Functional Magnetic Resonance Imaging (fMRI)

Doctor Johan Jansma demonstrates functional magnetic resonance imaging (fMRI), a key neuroimaging technique.

So what we do here is fMRI. The ‘f’ stands for functional and it means that we take a picture of the activity of the brain. We actually make hundreds of pictures in a couple of minutes, and when we put them together we can see the activity of the brain during that period. We use an MRI scanner; it is a magnetic resonance imaging scanner. It is a large magnet that creates the field so we can measure the signal. We set the scanner so that we are sensitive to the signal changes related to the blood flow in the brain. The blood flow in the brain is actually related very precisely to the activity in the brain. When a region becomes active, there is an increase in blood flow. It’s a very safe technique; it doesn’t use any radioactive signals. Its also non-invasive there’s no preparation needed. The only thing that is very remarkable about making an fMRI scan is that there is a lot of noise. In the background you can hear the noise of the pump. Also, when the scanner goes on there’s a very loud noise and those are the gradients – the actual magnets that go on and off. We are here to do a task in the scanner that will focus on faces and houses. The idea is that faces, when they are presented on top of a house, they may distract you. The task that we’re doing shows two houses, and the subject has to tell me if the houses are the same. On top of the houses is sometimes a face: a happy-looking face or a sad-looking face. Whenever the houses are the same press one button and if they’re different they push another button. In healthy people, we do not expect a lot of difference between the faces being sad and happy but in patients with depression we expect sad faces to show much more activity. and to make it more difficult to do the task. Now we are going to put the person in the scanner and he will do this task and we can look at the activity. Okay John, everything okay? Just perfect Here comes the first scan of about half a minute – a test scan. We can see the subject in the scanner, and we can see the screen, the task and his responses. This is the noise; we can turn it down here. This first scan we make to get an idea of where the head is so that we can use that to … choose the other regions we want to scan. This is the real scan I’m going to make – the functional scan. I can choose the region I want to scan of his brain. I’m going to have the amygdala in the middle, so I’m going to go a little low. I’m missing the top of his head, but I’m not interested in that right now. I’m going to change the number of scans I want to make, I’m going to make 200. I’m going to make 200 scans and every scan is about two seconds. I can push scan and my task will automatically start when the scan is running. Okay John, I’m going to start the scan. It will be about five minutes. Okay When I start the scanner then the task starts at the same moment. And now we just wait five minutes. You can see actually the scans coming up real time here, but you cannot see any activity in the scan because that’s only a statistical measurement. So here are the same pictures. And here I can actually see what is exactly on the screen that he would see. It should be exactly the same. This is good. So here we have results of a subject that did this task. What you see is activity in the visual cortex, lower in the brain (this is the Tailerach coorinates) and higher in the brain. This is the front of the head, the eyes, and this is the back of the head. The visual cortex processes visual stimuli so you expect it to be active. We also see that it is a little bit more active for the sad faces on the houses and also a little bit more for the happy faces on the houses. But there is very little differences between the sad faces and the happy faces and that is what I expected from healthy people in this task.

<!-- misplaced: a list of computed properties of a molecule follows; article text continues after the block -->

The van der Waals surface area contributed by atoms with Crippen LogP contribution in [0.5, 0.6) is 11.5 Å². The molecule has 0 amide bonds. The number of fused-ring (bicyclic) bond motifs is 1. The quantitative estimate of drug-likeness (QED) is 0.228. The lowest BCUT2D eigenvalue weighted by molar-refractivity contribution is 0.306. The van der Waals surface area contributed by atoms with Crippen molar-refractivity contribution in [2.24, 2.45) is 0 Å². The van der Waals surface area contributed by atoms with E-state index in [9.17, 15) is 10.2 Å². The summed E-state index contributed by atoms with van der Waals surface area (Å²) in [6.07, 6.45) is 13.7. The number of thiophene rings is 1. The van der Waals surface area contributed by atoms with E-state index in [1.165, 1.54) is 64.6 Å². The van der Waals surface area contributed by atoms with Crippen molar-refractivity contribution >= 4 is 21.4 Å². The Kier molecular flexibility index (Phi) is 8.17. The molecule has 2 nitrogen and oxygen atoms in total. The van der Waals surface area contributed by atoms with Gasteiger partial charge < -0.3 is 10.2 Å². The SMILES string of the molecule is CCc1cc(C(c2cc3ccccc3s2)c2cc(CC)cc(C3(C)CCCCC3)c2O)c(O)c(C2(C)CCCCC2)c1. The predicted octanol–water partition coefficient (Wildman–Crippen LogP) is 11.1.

fmri, mri, functional, magnetic, resonance, imaging, imagery, scan, scnner, neuroimaging, blood, flow, magnet, johan, jansma

  • ID: 2276
  • Source: DNALC.G2C

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